With a successful Hospital at Night pilot behind it and Computers on Wheels in clinical areas, a Liverpool trust significantly reduced junior doctors’ hours
The Royal Liverpool and Broadgreen University Hospitals trust is based over two sites. The Royal site is acute and has 900 beds; the Broadgreen site is non acute and has 300 beds.
The trust had already acted as a successful pilot for Hospital at Night in 2004 and used this as a basis for achieving European working time directive 2009 compliance.
“The trust achieved a reduction of up to 16 per cent in the working hours”
The trust held a consultation period to help plan, prioritise and deliver a better system for doctors and better service for patients. It also helped improve relationships with staff of all grades and increased sign-up to the project.
Focus groups were held for all junior doctors, while ward staff and out of hours teams (nurse practitioners) were also consulted. Common themes were identified and fed into working groups that had been established as subgroups. This gave each working group a clear implementation plan to ensure work progressed at an appropriate rate.
Regular written and verbal reports were made to the executive team, project group, local negotiating committee and the patients’ council to ensure everyone was informed. Update sessions were held with junior doctors, ward staff and nurse practitioners, and articles were published in the trust magazine and newsletter.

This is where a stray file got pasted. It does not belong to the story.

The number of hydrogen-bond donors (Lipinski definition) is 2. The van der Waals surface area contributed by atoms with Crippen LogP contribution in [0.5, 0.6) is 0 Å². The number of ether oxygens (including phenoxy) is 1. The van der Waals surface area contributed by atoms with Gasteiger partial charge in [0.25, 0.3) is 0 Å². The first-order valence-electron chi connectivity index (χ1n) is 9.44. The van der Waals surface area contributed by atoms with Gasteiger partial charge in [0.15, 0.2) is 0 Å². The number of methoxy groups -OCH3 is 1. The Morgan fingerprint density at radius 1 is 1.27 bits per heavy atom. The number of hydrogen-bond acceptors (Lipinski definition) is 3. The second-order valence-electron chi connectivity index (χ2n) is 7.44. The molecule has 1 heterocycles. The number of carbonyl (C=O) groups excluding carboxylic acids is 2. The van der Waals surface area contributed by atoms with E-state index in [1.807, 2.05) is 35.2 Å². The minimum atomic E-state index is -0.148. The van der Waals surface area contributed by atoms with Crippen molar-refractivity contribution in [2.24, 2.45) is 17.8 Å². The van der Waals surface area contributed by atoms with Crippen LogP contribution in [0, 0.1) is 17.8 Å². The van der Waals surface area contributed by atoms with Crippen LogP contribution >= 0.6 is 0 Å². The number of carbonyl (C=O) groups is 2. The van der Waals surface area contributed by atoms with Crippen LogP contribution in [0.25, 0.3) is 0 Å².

The trust was successful in achieving a reduction of up to 16 per cent in the average working week of junior doctors. In order to produce rotas that met service needs and maintain standards of patient care, rotas needed to consider alternative working patterns and incorporate guidance issued by the royal colleges.
The pilot, together with the trust’s workforce model, has encouraged the development of the assistant and nurse practitioner roles.
A formal handover policy was developed for the afternoon and evening.
The Computers on Wheels initiative across 55 clinical areas is expected to cut the time doctors spend on tasks such as data input and retrieval, improving teaching and care through fast bedside data access.